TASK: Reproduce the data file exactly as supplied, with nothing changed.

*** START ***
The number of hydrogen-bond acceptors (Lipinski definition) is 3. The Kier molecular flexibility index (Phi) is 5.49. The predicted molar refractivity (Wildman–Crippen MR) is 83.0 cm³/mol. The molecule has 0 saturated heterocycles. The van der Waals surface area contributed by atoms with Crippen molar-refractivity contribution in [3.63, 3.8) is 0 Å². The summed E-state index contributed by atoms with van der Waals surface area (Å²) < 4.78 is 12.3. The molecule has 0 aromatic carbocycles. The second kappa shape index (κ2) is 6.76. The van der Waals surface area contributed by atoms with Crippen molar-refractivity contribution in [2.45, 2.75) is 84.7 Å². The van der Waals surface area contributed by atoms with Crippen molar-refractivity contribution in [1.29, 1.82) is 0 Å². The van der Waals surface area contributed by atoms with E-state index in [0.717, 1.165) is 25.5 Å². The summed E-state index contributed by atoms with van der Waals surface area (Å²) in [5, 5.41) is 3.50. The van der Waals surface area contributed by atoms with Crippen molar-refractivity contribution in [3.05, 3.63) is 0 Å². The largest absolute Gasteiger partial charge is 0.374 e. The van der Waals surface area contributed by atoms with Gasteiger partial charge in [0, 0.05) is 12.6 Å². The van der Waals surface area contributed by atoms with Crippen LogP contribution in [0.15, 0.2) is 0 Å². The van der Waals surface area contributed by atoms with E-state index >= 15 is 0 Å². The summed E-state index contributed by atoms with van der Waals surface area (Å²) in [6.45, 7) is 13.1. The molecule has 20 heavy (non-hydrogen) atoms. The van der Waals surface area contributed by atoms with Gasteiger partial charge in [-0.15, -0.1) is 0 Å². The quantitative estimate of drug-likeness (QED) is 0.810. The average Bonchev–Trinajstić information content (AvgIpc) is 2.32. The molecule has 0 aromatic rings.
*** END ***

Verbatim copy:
The number of hydrogen-bond acceptors (Lipinski definition) is 3. The Kier molecular flexibility index (Phi) is 5.49. The predicted molar refractivity (Wildman–Crippen MR) is 83.0 cm³/mol. The molecule has 0 saturated heterocycles. The van der Waals surface area contributed by atoms with Crippen molar-refractivity contribution in [3.63, 3.8) is 0 Å². The summed E-state index contributed by atoms with van der Waals surface area (Å²) < 4.78 is 12.3. The molecule has 0 aromatic carbocycles. The second kappa shape index (κ2) is 6.76. The van der Waals surface area contributed by atoms with Crippen molar-refractivity contribution in [2.45, 2.75) is 84.7 Å². The van der Waals surface area contributed by atoms with Crippen molar-refractivity contribution in [1.29, 1.82) is 0 Å². The van der Waals surface area contributed by atoms with E-state index in [0.717, 1.165) is 25.5 Å². The summed E-state index contributed by atoms with van der Waals surface area (Å²) in [5, 5.41) is 3.50. The van der Waals surface area contributed by atoms with Crippen molar-refractivity contribution in [3.05, 3.63) is 0 Å². The largest absolute Gasteiger partial charge is 0.374 e. The van der Waals surface area contributed by atoms with Gasteiger partial charge in [0, 0.05) is 12.6 Å². The van der Waals surface area contributed by atoms with Crippen LogP contribution in [0.15, 0.2) is 0 Å². The van der Waals surface area contributed by atoms with E-state index >= 15 is 0 Å². The summed E-state index contributed by atoms with van der Waals surface area (Å²) in [6.45, 7) is 13.1. The molecule has 20 heavy (non-hydrogen) atoms. The van der Waals surface area contributed by atoms with Gasteiger partial charge in [-0.15, -0.1) is 0 Å². The quantitative estimate of drug-likeness (QED) is 0.810. The average Bonchev–Trinajstić information content (AvgIpc) is 2.32. The molecule has 0 aromatic rings.